Short Bio to know more about Russell
Russell Darnley lives in Singapore where he writes short stories in the creative non-fiction genre. His book “Seen and Unseen: a century of stories from Asia and the Pacific” was launched in 2016. He also blogs regularly about issues like indigenous peoples. He has lived and travelled in South East Asia since 1972.
He has an Arts Degree in economics, geography and history, with a Diploma in Education, from the University of Sydney. He also acquired a Certificate in Indonesian language, history and culture, from Sydney Technical College.
As an educationalist, he has strong interests and experience in e-learning, m-learning and Project Based Learning, employing connectivist and constructivist pedagogy.
From 2002 until 2013 he worked in the development of digital teaching and learning materials at a national level, in Australia, and then in the development of a digital content management system for a school, conducting action based research and leading the deployment of digital technologies in 1:1 computer based classrooms.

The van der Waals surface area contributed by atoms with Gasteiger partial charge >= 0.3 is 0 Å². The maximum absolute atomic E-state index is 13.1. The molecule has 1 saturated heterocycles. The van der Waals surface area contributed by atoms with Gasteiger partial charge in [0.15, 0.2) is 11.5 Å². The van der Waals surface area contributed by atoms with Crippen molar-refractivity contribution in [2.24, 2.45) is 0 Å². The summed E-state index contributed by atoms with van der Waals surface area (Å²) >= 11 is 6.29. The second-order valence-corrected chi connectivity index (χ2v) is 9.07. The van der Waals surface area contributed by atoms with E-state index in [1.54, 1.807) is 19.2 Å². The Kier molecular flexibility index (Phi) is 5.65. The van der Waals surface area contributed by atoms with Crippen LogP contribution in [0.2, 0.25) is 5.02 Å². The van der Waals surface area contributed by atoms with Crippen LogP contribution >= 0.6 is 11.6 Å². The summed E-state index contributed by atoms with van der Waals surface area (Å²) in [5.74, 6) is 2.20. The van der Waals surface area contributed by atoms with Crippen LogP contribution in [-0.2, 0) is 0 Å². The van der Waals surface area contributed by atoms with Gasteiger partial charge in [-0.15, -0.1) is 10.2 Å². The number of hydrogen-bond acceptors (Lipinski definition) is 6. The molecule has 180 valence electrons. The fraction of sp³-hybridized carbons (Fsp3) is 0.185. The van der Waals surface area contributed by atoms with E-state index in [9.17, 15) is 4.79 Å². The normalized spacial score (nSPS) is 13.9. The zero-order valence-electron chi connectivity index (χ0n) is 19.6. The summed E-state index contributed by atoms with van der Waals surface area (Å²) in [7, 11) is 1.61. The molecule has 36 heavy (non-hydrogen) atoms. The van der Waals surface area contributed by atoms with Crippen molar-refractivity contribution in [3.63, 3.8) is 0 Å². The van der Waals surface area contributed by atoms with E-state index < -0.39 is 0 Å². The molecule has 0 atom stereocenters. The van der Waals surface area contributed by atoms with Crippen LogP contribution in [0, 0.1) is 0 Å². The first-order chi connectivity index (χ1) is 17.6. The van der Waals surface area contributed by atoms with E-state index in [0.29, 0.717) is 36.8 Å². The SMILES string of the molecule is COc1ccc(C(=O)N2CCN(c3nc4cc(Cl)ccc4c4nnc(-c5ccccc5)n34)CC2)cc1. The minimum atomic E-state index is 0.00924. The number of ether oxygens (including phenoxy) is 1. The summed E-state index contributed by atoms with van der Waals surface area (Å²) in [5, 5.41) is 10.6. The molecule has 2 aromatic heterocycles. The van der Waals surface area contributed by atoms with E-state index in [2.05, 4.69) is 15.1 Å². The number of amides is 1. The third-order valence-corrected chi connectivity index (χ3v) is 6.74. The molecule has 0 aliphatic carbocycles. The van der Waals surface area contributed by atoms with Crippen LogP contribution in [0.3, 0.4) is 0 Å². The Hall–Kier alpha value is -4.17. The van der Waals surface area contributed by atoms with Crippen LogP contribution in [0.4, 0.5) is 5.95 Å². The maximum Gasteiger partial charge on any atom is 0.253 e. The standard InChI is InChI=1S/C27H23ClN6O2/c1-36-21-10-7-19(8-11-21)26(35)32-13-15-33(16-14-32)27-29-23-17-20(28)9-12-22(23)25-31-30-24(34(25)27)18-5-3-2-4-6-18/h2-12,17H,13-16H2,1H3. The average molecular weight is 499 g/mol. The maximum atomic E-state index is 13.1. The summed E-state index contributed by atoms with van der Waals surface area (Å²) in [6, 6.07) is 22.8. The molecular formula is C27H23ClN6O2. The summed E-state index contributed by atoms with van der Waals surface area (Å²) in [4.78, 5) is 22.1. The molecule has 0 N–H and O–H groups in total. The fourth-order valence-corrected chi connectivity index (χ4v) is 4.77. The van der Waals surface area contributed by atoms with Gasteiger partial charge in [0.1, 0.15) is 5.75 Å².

From 1984 until 2002 he was a small business owner operating interdisciplinary and intercultural field study centres in Indonesia. During this period, he coordinated a team that produced ‘Geografi Australia’, a text for middle school in Indonesia. He also worked as a consultant to the Australia Indonesia Institute, Garuda Orient Holidays, Garuda Indonesia, Fork Films, and many other groups, acquiring skills and experience in developing and consolidating regional links through business, education, media and cultural exchange.
From 1972 until 1984 he worked as a teacher and educational administrator.
He was awarded the Medal of the Order of Australia (OAM) for his voluntary work after the 2002 Bali Bombings.
Russell’s outlook is eclectic and interdisciplinary, environmentally focused, passionately scientific yet profoundly spiritual.